Shepherd officiated in 92 Tests and 172 one-day internationals
Former umpire David Shepherd has died after a battle with cancer, aged 68.
Shepherd, who was born in Devon, officiated in 92 Tests and 172 one-day internationals, including three World Cup finals before retiring in 2005.
He was famous for his aversion to the 'Nelson' - scores with a multiple of 111 - which made him hop at the crease nervously between deliveries.
Only West Indies' Steve Bucknor (128) and South Africa's Rudi Koertzen (101) have stood in more Tests.
Shepherd had a productive career as a batsman for Gloucestershire, hitting 10,672 runs in a career lasting from 1965 to 1979.
He was appointed as a first-class umpire in 1981 and was swiftly elevated through the ranks, making his Test debut in an Ashes Test four years later.
After his final international match, a one-day game between England and Australia at the Oval, he received a standing ovation from the fans and players.
Former England captain Michael Vaughan told BBC Sport: "There was a huge amount of respect for him. He was a really good umpire, with a bit of character about him.
Shepherd was a real character - Vaughan
"Ultimately he was respected because he got a lot of decisions right. He was a nice man who used to say 'Well played or good shot.' You get a lot of umpires these days who feel they're not allowed to say that.
"He liked the odd beer, a pint of ale at the end of play. Again, you wouldn't see that happening too much these days. He will be greatly missed."
Dickie Bird, who umpired many matches alongside Shepherd, said: "He was a fine umpire, we spent many happy hours together. He was a great man and a tremendous man to umpire with. He was a good bloke and a great friend."
Gloucestershire chairman John Light said: "As an umpire he has always been a familiar and much-loved face, not only here but at cricket grounds around the world.
"He was friendly, outgoing and straightforward. He believed cricket was a simple game and he took a straightforward approach to it in his cricket and his umpiring. He always put a smile on your face."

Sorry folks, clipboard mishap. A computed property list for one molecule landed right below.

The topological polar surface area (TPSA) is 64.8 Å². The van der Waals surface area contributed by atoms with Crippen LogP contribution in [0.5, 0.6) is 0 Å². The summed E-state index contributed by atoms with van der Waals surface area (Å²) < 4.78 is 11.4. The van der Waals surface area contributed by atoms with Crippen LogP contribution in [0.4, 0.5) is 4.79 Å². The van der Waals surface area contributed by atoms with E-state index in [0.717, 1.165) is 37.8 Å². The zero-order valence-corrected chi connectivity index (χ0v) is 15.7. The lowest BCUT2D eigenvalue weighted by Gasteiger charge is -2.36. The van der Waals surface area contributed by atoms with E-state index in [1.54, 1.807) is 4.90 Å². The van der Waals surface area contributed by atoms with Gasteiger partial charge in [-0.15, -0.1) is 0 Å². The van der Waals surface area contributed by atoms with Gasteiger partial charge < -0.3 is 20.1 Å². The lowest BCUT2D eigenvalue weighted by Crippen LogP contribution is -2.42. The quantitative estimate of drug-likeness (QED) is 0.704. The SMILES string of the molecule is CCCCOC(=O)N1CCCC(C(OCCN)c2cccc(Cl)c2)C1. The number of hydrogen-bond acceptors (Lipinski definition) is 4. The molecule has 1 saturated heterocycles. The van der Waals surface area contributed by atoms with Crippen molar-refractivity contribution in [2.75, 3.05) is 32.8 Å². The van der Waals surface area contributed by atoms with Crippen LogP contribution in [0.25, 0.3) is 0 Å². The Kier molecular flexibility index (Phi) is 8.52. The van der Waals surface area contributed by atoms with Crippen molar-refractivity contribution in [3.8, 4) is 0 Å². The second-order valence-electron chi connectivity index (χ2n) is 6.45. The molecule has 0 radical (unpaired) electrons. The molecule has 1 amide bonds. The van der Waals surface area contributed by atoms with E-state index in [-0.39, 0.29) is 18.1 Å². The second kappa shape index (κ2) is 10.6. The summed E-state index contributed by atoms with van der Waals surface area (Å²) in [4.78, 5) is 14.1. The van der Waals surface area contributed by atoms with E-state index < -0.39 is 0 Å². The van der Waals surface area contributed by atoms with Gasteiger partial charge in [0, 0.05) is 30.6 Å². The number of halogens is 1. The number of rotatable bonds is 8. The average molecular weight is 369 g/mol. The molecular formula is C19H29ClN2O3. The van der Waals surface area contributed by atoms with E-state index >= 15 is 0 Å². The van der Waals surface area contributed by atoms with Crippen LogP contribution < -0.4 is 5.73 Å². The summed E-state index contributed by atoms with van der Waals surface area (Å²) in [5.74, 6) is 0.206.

ICC President David Morgan described Shepherd as a "true gentleman" of the game.
"He was a fine player and a match official of the very highest quality," he said.
"He will be remembered fondly by players, spectators and administrators as a great entertainer but also as one of the best umpires the game has ever seen."
The current international umpires also issued a collective tribute to their former colleague:
"He helped so many umpires in so many ways and contributed to numerous umpiring careers - many are indebted to him.
"Every time we see Nelson on the scoreboard, we will be thinking of Shep's little jig and saying a quiet 'thank you' for having him as one of us."
Worcestershire captain Vikram Solanki, the professional Cricketers' Association acting chief executive, said: "He was both authoritative and approachable on the field, while retaining a gentle sense of humour. I have no doubt that these qualities helped to make him such a successful umpire."
PCA vice-president David Graveney, a former team-mate of Shepherd's at Gloucestershire, said: "He was very protective and supportive of the younger players and showed us the ropes. The first thing I noticed was just how universally popular he was with players and crowds alike.
"His umpiring reflected just how he was as a person - looking to help without bias, explaining his decisions, and if he wasn't sure on something, he would say so.
"Whether he was umpiring a second XI fixture or a Test match, you knew that the atmosphere on the field would be as good as it possibly could be."
The MCC flag on the Grand Stand at Lord's was flying at half mast on Wednesday.
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